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The Painted Bed: Poems

3.99  ·  Rating details ·  287 ratings  ·  28 reviews
Donald Hall's fourteenth collection opens with an epigraph from the Urdu poet Faiz: "The true subject of poetry is the loss of the beloved." In that poetic tradition, as in THE PAINTED BED, the beloved might be a person or something else - life itself, or the disappearing countryside. Hall's new poems further the themes of love, death, and mourning so powerfully introduced ...more
Paperback, 112 pages
Published May 7th 2003 by Mariner Books (first published 2002)
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3.99  · 
Rating details
 ·  287 ratings  ·  28 reviews


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J & J
Jun 05, 2018 rated it it was amazing
Reading about the death of Hall's wife was very difficult and I'm in awe of his ability to express his feelings so honestly and raw.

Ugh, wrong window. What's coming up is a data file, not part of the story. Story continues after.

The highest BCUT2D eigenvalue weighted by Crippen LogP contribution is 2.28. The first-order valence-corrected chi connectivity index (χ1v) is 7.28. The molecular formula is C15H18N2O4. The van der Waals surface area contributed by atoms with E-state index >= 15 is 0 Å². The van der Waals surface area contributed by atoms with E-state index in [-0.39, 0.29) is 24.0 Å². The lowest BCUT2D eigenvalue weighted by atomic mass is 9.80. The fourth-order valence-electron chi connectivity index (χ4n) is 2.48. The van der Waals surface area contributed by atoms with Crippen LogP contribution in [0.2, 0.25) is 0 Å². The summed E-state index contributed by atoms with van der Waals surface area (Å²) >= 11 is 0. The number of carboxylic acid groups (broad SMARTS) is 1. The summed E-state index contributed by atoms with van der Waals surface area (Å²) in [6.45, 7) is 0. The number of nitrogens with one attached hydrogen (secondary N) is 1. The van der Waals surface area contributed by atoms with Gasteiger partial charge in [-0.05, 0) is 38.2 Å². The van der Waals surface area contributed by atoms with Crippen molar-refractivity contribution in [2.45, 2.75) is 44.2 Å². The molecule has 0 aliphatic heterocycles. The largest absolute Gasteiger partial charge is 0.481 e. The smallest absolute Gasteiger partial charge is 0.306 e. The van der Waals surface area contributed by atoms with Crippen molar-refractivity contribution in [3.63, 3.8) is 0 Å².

Jen
Jul 24, 2012 rated it liked it
Shelves: poetry
The Painted Bed is Hall's second book (2002) dealing with the death of his wife, fellow poet Jane Kenyon. In this book, he writes about his grief and anger in the 2-3 years after her death, concluding in an awkward last section about finally making new attempts at sex and attraction. But the majority of the book is about loss in general, the loss of Jane but also other losses he has witnessed in the place and house he has known all his life.

The third section of the book is one poem, "Daylilies
...more
Anna
Jul 19, 2007 rated it it was amazing
A poem from The Painted Bed:

White Apples
by Donald Hall


when my father had been dead a week
I woke
with his voice in my ear
I sat up in bed
and held my breath
and stared at the pale closed door

white apples and the taste of stone

if he called again
I would put on my coat and galoshes
Elizabeth Thorpe